The reason beghind it is a little complicated, but the reason is that
is generic. Take the example
BindingList <int> foo;
BindingList <string> bar;
At Compile Time
the class name is appended with a number for each generic type. Your class has one generic so type so it has `1 after it. A kind of place-holder is left for the actual type. This is because the type cannot be known until runtime, for example the generic can be instaniated by reflection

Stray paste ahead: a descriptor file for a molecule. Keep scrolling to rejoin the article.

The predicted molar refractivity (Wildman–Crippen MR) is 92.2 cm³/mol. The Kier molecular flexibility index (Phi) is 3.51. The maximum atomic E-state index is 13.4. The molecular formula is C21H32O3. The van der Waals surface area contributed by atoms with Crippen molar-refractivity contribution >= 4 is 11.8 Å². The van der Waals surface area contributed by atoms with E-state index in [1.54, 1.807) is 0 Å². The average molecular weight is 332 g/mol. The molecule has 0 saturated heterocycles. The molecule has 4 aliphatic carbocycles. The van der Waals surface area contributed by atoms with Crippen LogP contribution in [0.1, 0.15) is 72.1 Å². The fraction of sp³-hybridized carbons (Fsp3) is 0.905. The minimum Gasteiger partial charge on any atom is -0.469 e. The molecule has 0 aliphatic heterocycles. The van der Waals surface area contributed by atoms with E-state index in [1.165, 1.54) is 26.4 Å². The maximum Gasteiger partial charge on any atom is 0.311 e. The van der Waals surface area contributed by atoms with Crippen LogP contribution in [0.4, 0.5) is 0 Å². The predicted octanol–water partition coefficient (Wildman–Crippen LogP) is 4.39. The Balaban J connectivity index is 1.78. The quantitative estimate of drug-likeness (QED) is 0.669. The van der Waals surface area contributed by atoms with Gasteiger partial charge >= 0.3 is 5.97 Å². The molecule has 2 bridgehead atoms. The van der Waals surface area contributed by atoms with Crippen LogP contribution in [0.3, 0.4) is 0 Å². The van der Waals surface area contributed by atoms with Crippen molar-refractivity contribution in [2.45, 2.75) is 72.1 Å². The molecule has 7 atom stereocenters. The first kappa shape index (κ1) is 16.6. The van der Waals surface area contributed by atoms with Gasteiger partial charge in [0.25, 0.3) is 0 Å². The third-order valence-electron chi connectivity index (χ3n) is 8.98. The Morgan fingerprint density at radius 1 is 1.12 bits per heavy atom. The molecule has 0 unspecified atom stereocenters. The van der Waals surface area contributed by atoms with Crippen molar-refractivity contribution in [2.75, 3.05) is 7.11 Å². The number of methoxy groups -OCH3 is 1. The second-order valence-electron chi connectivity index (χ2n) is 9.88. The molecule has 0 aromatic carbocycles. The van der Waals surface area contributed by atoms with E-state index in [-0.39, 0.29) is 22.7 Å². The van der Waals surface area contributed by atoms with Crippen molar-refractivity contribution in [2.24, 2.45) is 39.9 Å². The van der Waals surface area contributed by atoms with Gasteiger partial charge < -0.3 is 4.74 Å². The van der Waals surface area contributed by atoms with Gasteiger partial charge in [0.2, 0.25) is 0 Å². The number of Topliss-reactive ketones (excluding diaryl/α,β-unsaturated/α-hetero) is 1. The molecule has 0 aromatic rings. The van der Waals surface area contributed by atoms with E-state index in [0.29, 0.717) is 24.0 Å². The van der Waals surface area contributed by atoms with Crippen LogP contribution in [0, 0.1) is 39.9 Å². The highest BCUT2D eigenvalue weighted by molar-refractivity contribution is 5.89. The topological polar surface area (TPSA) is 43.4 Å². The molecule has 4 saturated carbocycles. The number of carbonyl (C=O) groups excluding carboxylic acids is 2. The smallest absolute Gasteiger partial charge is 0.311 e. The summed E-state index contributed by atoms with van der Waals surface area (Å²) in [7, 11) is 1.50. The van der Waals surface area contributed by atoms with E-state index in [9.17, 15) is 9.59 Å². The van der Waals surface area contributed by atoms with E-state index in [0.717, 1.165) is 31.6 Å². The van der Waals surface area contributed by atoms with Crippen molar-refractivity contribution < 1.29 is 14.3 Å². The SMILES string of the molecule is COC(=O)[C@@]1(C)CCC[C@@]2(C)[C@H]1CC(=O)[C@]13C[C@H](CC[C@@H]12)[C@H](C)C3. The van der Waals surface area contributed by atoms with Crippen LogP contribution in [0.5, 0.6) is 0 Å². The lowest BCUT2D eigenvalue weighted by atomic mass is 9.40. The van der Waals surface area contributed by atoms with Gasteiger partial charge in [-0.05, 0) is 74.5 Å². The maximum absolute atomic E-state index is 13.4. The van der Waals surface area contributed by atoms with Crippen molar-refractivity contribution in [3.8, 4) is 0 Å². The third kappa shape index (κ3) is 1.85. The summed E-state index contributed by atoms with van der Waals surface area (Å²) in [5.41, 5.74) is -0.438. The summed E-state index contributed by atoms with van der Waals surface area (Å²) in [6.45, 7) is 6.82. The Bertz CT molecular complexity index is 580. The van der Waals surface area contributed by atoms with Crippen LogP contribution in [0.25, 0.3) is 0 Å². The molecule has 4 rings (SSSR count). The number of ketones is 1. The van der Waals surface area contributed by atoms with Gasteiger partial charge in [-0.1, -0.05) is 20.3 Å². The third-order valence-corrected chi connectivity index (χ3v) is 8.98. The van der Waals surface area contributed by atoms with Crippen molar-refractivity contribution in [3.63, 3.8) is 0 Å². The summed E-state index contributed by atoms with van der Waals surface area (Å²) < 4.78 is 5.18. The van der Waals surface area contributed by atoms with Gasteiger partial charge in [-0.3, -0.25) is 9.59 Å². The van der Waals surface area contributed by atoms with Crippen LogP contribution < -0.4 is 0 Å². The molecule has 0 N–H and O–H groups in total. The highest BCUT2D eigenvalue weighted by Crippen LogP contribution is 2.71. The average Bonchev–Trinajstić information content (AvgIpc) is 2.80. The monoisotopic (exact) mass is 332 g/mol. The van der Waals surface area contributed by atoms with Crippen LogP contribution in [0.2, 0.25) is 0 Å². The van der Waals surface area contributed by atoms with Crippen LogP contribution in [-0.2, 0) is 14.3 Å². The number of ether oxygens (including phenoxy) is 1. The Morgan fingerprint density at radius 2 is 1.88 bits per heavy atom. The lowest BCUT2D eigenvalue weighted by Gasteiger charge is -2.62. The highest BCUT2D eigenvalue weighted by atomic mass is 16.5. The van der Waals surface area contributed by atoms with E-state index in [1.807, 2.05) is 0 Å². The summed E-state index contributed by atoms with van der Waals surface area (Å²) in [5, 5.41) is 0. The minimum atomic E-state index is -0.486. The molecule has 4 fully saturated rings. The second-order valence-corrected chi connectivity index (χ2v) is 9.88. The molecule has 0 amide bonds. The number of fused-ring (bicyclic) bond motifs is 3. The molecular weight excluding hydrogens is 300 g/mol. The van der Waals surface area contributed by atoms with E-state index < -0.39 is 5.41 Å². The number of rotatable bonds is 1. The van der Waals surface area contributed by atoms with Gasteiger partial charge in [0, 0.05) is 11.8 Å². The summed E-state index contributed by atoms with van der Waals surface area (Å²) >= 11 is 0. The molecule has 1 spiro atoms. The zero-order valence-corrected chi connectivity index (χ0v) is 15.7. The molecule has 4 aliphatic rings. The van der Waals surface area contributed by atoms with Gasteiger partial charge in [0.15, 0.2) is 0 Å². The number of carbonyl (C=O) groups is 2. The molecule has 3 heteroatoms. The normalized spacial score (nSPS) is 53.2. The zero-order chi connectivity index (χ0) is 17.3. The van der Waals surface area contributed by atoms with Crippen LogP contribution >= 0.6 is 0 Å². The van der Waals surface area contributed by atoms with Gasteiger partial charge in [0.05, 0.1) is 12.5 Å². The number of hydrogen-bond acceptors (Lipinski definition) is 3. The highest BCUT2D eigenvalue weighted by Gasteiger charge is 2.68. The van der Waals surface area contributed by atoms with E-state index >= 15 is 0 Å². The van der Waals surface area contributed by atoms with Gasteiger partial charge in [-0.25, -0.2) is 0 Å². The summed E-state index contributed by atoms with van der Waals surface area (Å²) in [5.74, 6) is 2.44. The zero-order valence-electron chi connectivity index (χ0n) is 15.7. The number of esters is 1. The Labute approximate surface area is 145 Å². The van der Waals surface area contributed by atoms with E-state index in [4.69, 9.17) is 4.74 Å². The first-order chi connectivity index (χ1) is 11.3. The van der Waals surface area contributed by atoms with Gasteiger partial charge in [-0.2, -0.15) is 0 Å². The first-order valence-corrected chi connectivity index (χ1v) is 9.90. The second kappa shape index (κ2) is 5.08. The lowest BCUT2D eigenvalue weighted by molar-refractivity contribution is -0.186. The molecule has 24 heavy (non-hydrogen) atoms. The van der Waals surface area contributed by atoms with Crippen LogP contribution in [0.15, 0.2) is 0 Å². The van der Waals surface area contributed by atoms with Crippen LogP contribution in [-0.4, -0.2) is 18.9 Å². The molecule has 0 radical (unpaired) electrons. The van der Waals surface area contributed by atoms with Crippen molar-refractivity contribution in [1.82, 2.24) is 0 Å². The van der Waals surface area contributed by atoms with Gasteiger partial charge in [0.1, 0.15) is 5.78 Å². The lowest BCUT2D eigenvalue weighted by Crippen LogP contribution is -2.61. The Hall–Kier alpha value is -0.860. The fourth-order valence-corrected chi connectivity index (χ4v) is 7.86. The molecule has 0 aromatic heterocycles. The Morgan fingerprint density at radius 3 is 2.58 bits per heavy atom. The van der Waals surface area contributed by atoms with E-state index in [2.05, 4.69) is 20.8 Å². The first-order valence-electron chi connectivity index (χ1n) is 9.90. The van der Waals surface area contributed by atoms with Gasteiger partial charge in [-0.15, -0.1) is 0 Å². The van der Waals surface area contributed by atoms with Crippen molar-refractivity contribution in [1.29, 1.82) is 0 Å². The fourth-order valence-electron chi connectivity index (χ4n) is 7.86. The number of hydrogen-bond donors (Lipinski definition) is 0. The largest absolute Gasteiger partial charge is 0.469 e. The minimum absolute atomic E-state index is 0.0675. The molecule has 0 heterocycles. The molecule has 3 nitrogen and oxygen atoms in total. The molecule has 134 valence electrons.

the framework generates
a class for each specified type in the generic. This is when the substitution of the place-holders for the type is made.
Once defined at runtime, every
will become a
Dictionary <string, string> baz;
Will be compiled to
Once a runtime
type is generated for a specific type e.g. int, it will be re-used for other
See this for fuller (and hopefully clearer explanation):
Very godd question BTW, most people don't notice.
KPB: Corrected grave factual errors - apologies for the confusion. I'm not sure what I was on yesterday, but a good night's sleep seems to have helped!